• Evaluate the patient in terms of physical characteristics that may require a change in exposure time, such as age, weight and presence or absence of teeth.
• When exposing intraoral images, select appropriate film or receptor size depending on patient characteristics and the exposure technique indicated.
• Identify the diagnostic tasks for which the radiographic image will assist diagnosis.
• Assess whether the exposure technique conforms to the dentist’s policy.
• Identify and apply the five principles of ideal projection.
• Describe and indicate the usual uses of the following intraoral techniques of radiographic exposure: bisecting angle (BAT) and paralleling techniques (PT).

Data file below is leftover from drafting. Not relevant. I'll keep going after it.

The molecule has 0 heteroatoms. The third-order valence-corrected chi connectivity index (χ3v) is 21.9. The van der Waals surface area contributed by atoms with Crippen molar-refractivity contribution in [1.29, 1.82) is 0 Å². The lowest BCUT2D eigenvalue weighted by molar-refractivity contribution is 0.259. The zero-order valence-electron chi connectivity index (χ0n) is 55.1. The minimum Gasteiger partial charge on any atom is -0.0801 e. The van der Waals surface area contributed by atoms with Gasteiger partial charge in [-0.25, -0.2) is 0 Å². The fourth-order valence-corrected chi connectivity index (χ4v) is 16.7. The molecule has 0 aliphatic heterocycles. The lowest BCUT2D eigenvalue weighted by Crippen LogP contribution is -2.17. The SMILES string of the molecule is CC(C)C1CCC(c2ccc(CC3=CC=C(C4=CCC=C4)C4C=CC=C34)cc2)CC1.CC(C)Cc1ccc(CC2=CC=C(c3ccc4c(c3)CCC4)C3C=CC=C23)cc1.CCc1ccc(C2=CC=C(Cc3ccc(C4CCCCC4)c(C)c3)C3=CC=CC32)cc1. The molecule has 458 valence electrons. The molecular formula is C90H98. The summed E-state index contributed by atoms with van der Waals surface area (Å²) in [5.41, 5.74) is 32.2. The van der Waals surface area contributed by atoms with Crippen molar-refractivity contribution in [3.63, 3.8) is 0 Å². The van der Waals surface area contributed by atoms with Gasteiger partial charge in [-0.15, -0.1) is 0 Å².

• Compare BAT and PT relative to their ability to fulfill the principles of ideal projection (shadow casting).
• Describe the process of exposure for each imaging technique, to include proper positioning of the loaded receptor holder, positioning of the patient, and alignment of the tubehead.
• Define the terms radiopaque and radiolucent, and give examples of structures and materials in each category.
• Describe which teeth and surrounding anatomical structures should be observed on each exposed image in a full mouth radiographic survey. (FMX, FMS or CMS)
• Select and assemble accessories for radiographic techniques, including: XCP®, bitewing tabs, Stabe® bite block, cassettes, intensifying screens, and receptor holders, including Snap-A-Ray®, hemostats, and Uni-Bite®.
• Select intra- or extraoral receptors on the radiographic exposure technique indicated.
• Select appropriate film speed.
• When exposing intraoral images, select the correct long axis (and convexity) orientation.